A Monthly Column for Word Lovers
French Letters and Their Uses
This month marks the 100th anniversary of a somewhat obscure event, but one that has had a lasting and probably permanent effect. It's illustrated, somewhat obscurely, by this map of the world:
Without a legend you'd be hard pressed to figure out what's represented here, and what, in particular, is represented by gray, which is so often the color for "insufficient data" on maps of this kind. In this case, gray indicates the countries whose main language is written in a derivative of the Latin alphabet. The obscure event that has its centenary this month? It was on the 28th of December in 1918 that Emperor Khải Định of Vietnam (or French Indochina, as it was at the time) abolished the traditional script for writing the Vietnamese language in favor of the Latin script for the Vietnamese alphabet. Thus Vietnam, while ethnically much more akin to its immediate neighbors who eschew alphabetic writing systems, uses an alphabet that originated far away from it, in Europe. Here's the legend for the map:
If we start from the fact that language is first and foremost a spoken activity, the methods by which people have extended its powers to writing offer a fascinating lens into human history from a social, psychological, linguistic, and political perspective. It's intuitive for English speakers that language should be represented graphically by an alphabet, even while English itself seems to maximize illogical use of an alphabet. But as the map and legend show, an alphabet is only one way that the spoken word finds its way onto the printed page or the neon sign. Other languages and language families have adopted different systems. In general, and when political events do not interfere (though they often do), languages seem to evolve writing systems on their native ground that make the most sense for the language.
Take an abjad, for example, for which the showcase languages are Arabic and Hebrew. An abjad represents consonants with graphical symbols, like an alphabet. But abjads represent vowels either not at all or with secondary markings, something like accents. This makes perfect sense for languages whose words are built on consonantal roots with the letters in a particular order. It's counterintuitive to an Arabic speaker that English words like rabbit, rebate, reboot, rebut, and robot are not related, because they contain the same ordered sequence of consonants and are distinguished only by differences in vowel length and quality. By contrast, the same speaker takes it for granted that the words in Arabic for gathering (جمع), university (جامعة), collective (جماعي), association (جمعية), and consensus (إجماع) share some aspect of meaning (in this case, the idea of unity in aggregation) because they contain the same three consonants in the same order, all derived from the verb for "gather".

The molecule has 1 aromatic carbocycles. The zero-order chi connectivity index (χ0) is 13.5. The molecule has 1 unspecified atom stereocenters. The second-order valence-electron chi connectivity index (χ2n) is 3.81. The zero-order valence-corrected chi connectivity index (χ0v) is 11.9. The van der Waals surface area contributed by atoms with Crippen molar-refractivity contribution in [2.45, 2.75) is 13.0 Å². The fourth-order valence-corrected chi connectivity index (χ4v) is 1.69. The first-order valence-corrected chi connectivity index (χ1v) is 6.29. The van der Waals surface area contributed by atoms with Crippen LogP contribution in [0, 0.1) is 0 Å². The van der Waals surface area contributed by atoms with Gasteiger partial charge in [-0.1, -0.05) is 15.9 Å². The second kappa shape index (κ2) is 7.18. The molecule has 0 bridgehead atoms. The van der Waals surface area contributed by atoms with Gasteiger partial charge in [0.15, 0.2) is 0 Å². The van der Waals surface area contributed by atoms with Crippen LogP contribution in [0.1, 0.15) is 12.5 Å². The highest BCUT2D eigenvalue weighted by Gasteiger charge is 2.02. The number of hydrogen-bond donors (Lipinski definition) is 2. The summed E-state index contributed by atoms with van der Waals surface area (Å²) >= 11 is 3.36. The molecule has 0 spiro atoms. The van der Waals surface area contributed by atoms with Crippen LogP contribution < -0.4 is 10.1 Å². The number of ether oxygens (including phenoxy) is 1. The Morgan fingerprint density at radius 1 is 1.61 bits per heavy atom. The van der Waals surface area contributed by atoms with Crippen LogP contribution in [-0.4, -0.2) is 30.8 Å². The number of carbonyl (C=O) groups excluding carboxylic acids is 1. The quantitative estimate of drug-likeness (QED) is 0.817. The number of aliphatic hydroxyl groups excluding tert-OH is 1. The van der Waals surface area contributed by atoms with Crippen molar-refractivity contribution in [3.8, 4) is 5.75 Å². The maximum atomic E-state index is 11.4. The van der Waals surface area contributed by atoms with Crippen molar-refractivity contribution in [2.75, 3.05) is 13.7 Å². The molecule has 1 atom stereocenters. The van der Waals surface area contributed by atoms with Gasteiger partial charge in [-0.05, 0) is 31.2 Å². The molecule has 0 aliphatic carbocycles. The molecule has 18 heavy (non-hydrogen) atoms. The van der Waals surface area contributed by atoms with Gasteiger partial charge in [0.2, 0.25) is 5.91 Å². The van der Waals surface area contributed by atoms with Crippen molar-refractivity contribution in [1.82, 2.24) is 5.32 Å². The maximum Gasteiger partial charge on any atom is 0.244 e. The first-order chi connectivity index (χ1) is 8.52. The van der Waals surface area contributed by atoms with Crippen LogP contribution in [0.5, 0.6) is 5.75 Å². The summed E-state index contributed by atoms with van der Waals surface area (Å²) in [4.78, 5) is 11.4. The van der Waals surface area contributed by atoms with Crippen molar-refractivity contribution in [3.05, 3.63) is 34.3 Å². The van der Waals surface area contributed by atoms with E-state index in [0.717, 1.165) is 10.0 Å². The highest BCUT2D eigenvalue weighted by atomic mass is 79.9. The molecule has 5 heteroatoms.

An abugida combines elements of alphabets and abjads. Its distinguishing feature is that symbols represent syllables that are consonant-vowel combinations The hotbed of the abugida is South and Southeast Asia, as seen in the orange and gold colors on the map. It's typical of the native languages of this area to begin all syllables with a consonant, and so an abugida fills the bill for a writing system perfectly.
Hangul, the writing system for Korean (pink on the map), deserves special mention for uniquely combining the virtues of the systems noted above to represent the sounds and logic of a language. It combines shapes that represent both consonants and vowels that are grouped into syllable blocks, vertically and horizontally, to form words. To the untrained eye, Korean may resemble the logographic system of its gigantic neighbor, China, but its learning curve is smaller by orders of magnitude. Unlike many other writing systems that are the product of evolution over centuries, Hangul is the result of innovation: it was invented by one of Korea's ancient rulers to overcome the problem of widespread illiteracy.
The map above shows distinct areas of contiguous uniformity where people of different ethnicities who speak unrelated languages nevertheless share a type of writing system. This is the result, more often than not, of conquest, empire-building, and colonialism. For the Latin alphabet, this phenomenon is the vestige of centuries of Roman, and later, European power-grabbing and imposition of culture. The same is true to some extent for the spread of the abjad of Arabic, which closely parallels the spread of Islam outwards from the Arabian peninsula. Where Arabic collided with a language that is better represented by an alphabet than an abjad, it's not a big job to tweak the symbols of Arabic in order to make them more alphabetlike. This worked for Turkey for a thousand years, when Turkish was written (quite imperfectly) using Arabic script. In the 1920s, reforms succeeded to implement the 29-letter Turkish alphabet, based on the Latin one, which very accurately represents the sounds of Turkish today.
As literacy and access to printed language increase, it seems likely that writing systems will increasingly become fossilized. Nothing is so appealing to readers as familiarity, and even modest changes to a writing system (like spelling reform) are often resisted. How much smaller then are the chances that an entire population would accede to a complete change in their writing system—like the introduction of a completely new one—when the majority are familiar with the older one, no matter how ill-suited it is to the language it represents. Imposition of new writing systems in the past has always met some resistance, but has prevailed either by force, or by overcoming weak opposition owing to illiteracy. That's not likely to happen again, and Vietnam will likely remain the outlier on the Asian mainland to write its tonal language in a "foreign" alphabet.